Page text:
Peggy’s had been one of the first black families to move in, back in the mid- 1960s. Sometimes she encountered racism, but her complaints would be ignored. “However, if one of my kids walked on the grass of the whites, I  faced eviction threats from neighbors and the police, ” she said. “I had to fight to stay in Few Gardens.”

Peggy told me things started changing in 1969, as more black families moved in and white residents fled the inner city. Gradually, the city stopped caring about Few Gardens. There were no more gardening tools provided, no more policing and the stores disappeared. Over time, Few Gardens went downhill. Peggy moved out in 1989.

“It’s a shame what happened to Few Gardens,” she told me. “The difference was like night and day.”

The same could be said about my old friend and me.

I still don’t know why my life turned out so differently. Maybe I’ll always struggle with the question.

I don’t believe I’m special. I don’t believe I’m lucky, But I  do believe in God. He was always there watching over me, and I believe he has a purpose for me.

I continue to dream my dreams and for that I am grateful. They fuel my ambitions. They inspire my hope. And if they stopped now I would be scared to face tomorrow.

7 responses to “I. (1) “A Young Man Apart, A World Apart” News & Observer

  1. Nakia L. Thompson

    There is a lot of good in Durham and a lot of talent smart young black people from our generation we grew up in a city with two school systems the city schools all or mostly black and the county schools. Every day was black history day not just February. I went to Hillside and Bryant can tell you we were the big rivalries. Most of my family went to Durham High. The projects as people say was not a bad place not like the inner cities of the north. My grandmother stayed in Fayetteville Street projects for 23 years and worked everyday at Duke hospital for twenty five years. Starting in environmental services and ending as a medical patient rep. I wouldn’t change having to live with her and walking four years just to go to Jillside because I didn’t want to go to Durham High. A lot of my friends have made it good jobs, nice homes and cars and we were young mothers. I have three children and obtain my LPN at the age of 30 I didn’t let anything stop me. From hanging out on the green tanks in the summer and chilling at the bus stop watching traffic, or just hanging on my grandmothers porch watching the dope boys on the corner. The violence wasn’t like it is now we could walked the streets late at night and no one would bother you. That’s when guys fist fight and pants weren’t sagging and that’s it no guns or dead bodies. Good to see and now the world that good comes out of Durham the Bullcity stand up. Congrats love this article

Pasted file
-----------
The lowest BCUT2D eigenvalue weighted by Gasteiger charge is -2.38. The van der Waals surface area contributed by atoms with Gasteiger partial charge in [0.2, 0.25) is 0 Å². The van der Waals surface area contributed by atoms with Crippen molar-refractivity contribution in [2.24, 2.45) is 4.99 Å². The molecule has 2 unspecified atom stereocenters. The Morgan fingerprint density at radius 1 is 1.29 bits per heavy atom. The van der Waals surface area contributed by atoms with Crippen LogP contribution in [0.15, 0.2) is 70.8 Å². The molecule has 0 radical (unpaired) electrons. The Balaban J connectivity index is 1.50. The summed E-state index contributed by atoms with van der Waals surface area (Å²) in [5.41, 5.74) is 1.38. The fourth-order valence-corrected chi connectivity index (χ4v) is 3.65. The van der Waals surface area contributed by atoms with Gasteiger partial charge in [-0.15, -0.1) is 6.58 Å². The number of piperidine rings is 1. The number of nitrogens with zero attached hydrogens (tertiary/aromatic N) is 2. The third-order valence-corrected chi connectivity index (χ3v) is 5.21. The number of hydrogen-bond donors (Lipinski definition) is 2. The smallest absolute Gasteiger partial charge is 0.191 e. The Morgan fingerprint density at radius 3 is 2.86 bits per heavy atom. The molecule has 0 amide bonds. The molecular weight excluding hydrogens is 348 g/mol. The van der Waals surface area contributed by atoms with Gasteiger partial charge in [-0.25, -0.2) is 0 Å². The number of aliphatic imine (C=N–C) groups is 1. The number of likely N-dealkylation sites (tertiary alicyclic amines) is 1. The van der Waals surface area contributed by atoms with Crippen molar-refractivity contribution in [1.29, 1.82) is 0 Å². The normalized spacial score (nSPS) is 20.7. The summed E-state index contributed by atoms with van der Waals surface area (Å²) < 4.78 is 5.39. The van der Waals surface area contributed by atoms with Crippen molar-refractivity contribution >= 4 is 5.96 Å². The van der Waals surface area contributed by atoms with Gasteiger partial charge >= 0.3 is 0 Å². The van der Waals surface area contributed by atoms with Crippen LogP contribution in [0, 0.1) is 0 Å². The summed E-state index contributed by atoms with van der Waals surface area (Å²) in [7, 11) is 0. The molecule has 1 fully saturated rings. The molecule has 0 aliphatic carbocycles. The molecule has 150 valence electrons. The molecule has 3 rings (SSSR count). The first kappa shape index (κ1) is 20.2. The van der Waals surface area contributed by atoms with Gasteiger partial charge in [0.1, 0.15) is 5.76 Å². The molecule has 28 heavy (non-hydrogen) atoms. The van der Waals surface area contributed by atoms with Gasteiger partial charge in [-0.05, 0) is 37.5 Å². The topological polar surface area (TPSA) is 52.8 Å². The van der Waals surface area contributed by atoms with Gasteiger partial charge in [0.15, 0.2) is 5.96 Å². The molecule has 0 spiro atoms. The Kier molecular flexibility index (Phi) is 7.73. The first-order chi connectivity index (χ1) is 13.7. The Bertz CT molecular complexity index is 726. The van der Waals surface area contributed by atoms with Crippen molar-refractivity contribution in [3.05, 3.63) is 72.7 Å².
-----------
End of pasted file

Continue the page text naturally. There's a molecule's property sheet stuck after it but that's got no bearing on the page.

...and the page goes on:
Liked by 1 person

    • Thank you for your comments Nakia…I wholeheartedly agree with your commentary. I wrote this 20 years ago and fortunately one can look backwards and appreciate those things you point out 20 years later. Unfortunately, there were far too many deaths and lost lives (physically, spiritually, culturally, intellectually) there. All the same, many stand as you describe and it is so good to see. Best to you.

      Like

  2. I was surprised today at my little business in Tuskegee, A young family walked in and the father/mad of the little family introduced himself with the matter of fact statement…. no pretense…. a real smile… and a Hi, I am Brian Johnson the new President of Tuskegee University. Well I could have picked myself up off the floor. He looked younger than his pictures in the newspaper. The wife and kids were nice and very cordial, as we chit chatted about Tuskegee their excitement about being here, their love for good pizza and ice cream. After a selfie, pizza, ice cream, and a good firm handshake I waved good bye to a nice and enjoyable experience.

    Another surprise is to see he is such a prolific writer on and about the African-American experience including his growing up in an all too familiar black neighborhood. Which echoed Hawkins Village in Rankin, Pa., where I was raised, almost verbatim, we used to sleep on the front lawns, sing doo wap songs on the corner, and just accepted that we went to school with those of the majority race. And now…. Hawkins Village is a scary place all lit up with the high vapor sodium lights, shootings, drug dealings, and all the rest of a community lost and going nowhere but down. My Brother, keep on dreaming.

    Rev. Clarence M. Wooley AS, BA, (Th M-16 Dallas Theology Seminary) as I continue to dream also.

    Bless You.

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  3. Dr. Johnson it was nice meeting you a couple of weeks ago while visiting the Tuskegee University campus. You and your boys were coming off the elevator at the Kellogg Conference Center, and I saw you later at the fitness center to give you my card. I have worked at Southern Union State Community College for the past 20 years as an academic advisor, diversity programs coordinator, recruiter, and assistant with international student admissions. I will send Dean Sara, one of my former instructors in the College of Business, an outline on an articulation guide that can be shared with other colleges at the University. This allows the smooth transition of students from Alabama 2 year colleges to four-year institutions. Take care and my prayers are with you and your family for a successful Presidency at Tuskegee University. Sincerely, Fred Williams, (256) 395-2211, ext. 5151.

    Like

  4. This is insightful and warm. It gives this 1960 Tuskegee alum a feel for what
    is being created. It is good to share in a way that gives us a feel for where we
    are going. Tuskegee is a jewel and I support you and your efforts to keep it
    shinning.
    Joyce A. McKay

    Like